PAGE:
Friday, July 29, 2011
#215 - Al Kaline
Al Kaline came out of a Baltimore high school right to the major leagues, signed as a bonus baby by the Tigers in '53 for $35,000. Al hit well over .400 during his HS career despite the fact that a childhood condition and corrective surgery forced him to run on the side of his left foot, which would continue through his MLB days. Unlike many of those big bucks signees Al never played a game in the minors and by '54 was starting in the Detroit outfield. In '55 he became the youngest player ever to win a league batting title - he was 20 - by hitting .340 and leading the league with 200 hits and in total bases. He came in second that year to Yogi Berra in MVP voting. In '56 he had his best power season and in '57 he won the first of what would be ten career Gold Gloves. The Tigers weren't too hot of a team in the Fifties and though Al hit well, he would only cross the 100 RBI mark one more time. After very good seasons in '58 and '59 he had a protracted slump in '60. Also, by then Detroit had acquired Rock Colavito and Al decided he'd go less for the big power numbers and be more of an on base guy. A nice bounce followed in a '61 in which AL led MLB with his doubles total and won AL Comeback Player of the Year. '62 looked like it was shaping up to be his best power year ever if he didn't miss so much time to injury. Then came his big '63 in which he again finished second in MVP voting followed by two seasons impacted by injury, although in '64 he spent zero DL time. Two good years followed in '66 and '67 with Al missing a month the second year with a broken hand.
In '68 Detroit finally made it to the post-season, but for a large part of that year the Tigers got there without Kaline, who lost over two months to a broken wrist. Al was able to come back in time for the pennant run but by then Detroit was set in the outfield with Willie Horton, Mickey Stanley, and Jim Northrup. To get Al back in the Series lineup manager Mayo Smith moved Stanley to shortstop for the Series, benching regular Ray Oyler and it worked like a charm as Detroit won in seven. Al hit .389 for the Series with eight RBIs. Al would then have three solid seasons and in '71 returned to the All-Star game - he'd been in every one from '55 to '67 - and in '72 he got some MVP votes as the aged Tigers made the playoffs, though he again missed some time. In '74 Al upped his at bats by being the team's exclusive DH in getting his 3,000th hit; he would finish with 3,007. He also made his last All-Star team. For his career he hit .297 with 399 homers, 1,583 RBIs, and a .376 OBA. In the post-season he hit .333 with three homers and nine RBIs in 12 games. Defensively he was a star as well as he resides in the top ten all-time for putouts from right field and the top 25 for assists and double plays. He was elected to the Hall in '80, his first year of eligibility.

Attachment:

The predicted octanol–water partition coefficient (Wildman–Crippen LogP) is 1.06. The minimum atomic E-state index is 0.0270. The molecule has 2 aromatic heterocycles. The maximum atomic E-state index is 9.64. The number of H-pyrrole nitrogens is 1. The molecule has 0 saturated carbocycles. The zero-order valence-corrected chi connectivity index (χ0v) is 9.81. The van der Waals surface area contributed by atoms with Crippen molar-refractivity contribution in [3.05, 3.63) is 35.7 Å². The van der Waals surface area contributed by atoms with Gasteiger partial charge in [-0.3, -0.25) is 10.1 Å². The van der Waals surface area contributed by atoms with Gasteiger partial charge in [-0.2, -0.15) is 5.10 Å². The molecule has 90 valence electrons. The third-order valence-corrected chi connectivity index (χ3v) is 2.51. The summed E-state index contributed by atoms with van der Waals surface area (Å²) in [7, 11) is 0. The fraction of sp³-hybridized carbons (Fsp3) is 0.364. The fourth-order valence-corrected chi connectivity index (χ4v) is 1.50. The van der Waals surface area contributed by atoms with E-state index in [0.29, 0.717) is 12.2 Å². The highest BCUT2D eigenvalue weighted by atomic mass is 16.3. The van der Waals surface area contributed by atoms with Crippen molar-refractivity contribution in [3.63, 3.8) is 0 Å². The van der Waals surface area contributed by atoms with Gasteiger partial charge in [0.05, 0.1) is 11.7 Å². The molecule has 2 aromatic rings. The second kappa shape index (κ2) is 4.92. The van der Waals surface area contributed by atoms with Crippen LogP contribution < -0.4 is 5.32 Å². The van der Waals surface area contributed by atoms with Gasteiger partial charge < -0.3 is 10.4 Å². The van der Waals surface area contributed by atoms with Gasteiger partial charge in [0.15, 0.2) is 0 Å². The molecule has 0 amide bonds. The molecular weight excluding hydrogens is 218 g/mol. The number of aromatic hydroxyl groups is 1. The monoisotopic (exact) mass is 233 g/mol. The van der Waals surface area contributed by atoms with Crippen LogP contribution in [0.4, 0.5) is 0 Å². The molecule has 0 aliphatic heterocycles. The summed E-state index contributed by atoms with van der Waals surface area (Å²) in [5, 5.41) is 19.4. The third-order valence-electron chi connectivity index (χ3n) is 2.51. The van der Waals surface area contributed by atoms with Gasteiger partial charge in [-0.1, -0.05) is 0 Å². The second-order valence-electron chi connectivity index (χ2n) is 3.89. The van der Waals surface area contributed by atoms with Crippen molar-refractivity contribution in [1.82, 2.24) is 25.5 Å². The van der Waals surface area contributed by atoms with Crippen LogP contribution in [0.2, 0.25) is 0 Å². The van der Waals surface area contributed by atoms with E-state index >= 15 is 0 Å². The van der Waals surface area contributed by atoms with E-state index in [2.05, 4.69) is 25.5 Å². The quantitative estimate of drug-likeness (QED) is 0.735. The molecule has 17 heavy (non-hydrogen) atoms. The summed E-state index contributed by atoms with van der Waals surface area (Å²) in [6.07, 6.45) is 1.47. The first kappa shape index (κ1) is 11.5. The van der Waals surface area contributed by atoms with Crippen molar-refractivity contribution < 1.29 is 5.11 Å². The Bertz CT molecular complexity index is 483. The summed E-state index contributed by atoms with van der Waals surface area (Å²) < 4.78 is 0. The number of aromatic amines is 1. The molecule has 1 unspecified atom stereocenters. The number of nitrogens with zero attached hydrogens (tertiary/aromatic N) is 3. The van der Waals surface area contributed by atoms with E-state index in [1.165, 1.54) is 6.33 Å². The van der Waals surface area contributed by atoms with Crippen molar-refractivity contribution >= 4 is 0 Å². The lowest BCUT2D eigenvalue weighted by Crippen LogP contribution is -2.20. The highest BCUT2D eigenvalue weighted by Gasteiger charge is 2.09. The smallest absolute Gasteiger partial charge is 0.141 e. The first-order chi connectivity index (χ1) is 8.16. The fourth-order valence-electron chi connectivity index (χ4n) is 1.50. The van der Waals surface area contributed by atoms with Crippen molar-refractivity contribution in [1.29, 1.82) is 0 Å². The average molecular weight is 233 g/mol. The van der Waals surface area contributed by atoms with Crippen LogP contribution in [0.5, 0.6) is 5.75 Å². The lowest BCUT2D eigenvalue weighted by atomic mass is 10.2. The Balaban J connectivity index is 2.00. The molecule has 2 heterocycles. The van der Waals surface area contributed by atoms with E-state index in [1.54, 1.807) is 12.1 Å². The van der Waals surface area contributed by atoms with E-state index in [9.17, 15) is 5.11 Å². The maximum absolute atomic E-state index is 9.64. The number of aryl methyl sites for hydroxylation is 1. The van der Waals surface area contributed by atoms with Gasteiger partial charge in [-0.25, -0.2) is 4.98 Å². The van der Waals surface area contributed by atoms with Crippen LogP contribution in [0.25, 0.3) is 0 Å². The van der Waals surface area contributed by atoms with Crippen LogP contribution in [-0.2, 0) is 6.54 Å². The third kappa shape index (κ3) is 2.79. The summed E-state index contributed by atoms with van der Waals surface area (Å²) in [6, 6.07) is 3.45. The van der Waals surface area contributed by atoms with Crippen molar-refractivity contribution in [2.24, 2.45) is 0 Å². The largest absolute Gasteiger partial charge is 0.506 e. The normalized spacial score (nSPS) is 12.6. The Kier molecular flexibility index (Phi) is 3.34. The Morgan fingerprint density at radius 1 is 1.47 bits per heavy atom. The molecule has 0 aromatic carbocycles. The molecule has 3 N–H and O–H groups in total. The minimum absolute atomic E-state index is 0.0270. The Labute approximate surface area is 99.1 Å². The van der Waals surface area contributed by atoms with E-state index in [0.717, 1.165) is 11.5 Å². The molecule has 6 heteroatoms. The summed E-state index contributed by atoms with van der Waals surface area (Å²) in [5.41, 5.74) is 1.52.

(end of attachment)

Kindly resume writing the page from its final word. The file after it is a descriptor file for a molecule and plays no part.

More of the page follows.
Kaline stayed with the Tigers after his playing career ended. From '75 to 2003 he was the team's color guy in the broadcasting booth. Since then he has been an admin guy for the team.
Al has an interesting name, when you resort to Google to do your research like I do. Along with some posts on Al you get lots of stuff about batteries. Al has a great card back except that '73 was his first year of lifetime sub-.300 career average since his rookie year. He did that coaching work while he was injured. During his baseball career Al partnered with Gordie Howe to run an auto supply group. He has a SABR bio.
A lot of Al's contemporaries stuck around forever so this may be tough:
1. Kaline and Tony Taylor '71 to '73 Tigers;
2. Taylor and Larry Bowa '70 Phillies;
3. Bowa and Billy Grabarkewitz '73 to '74 Phillies.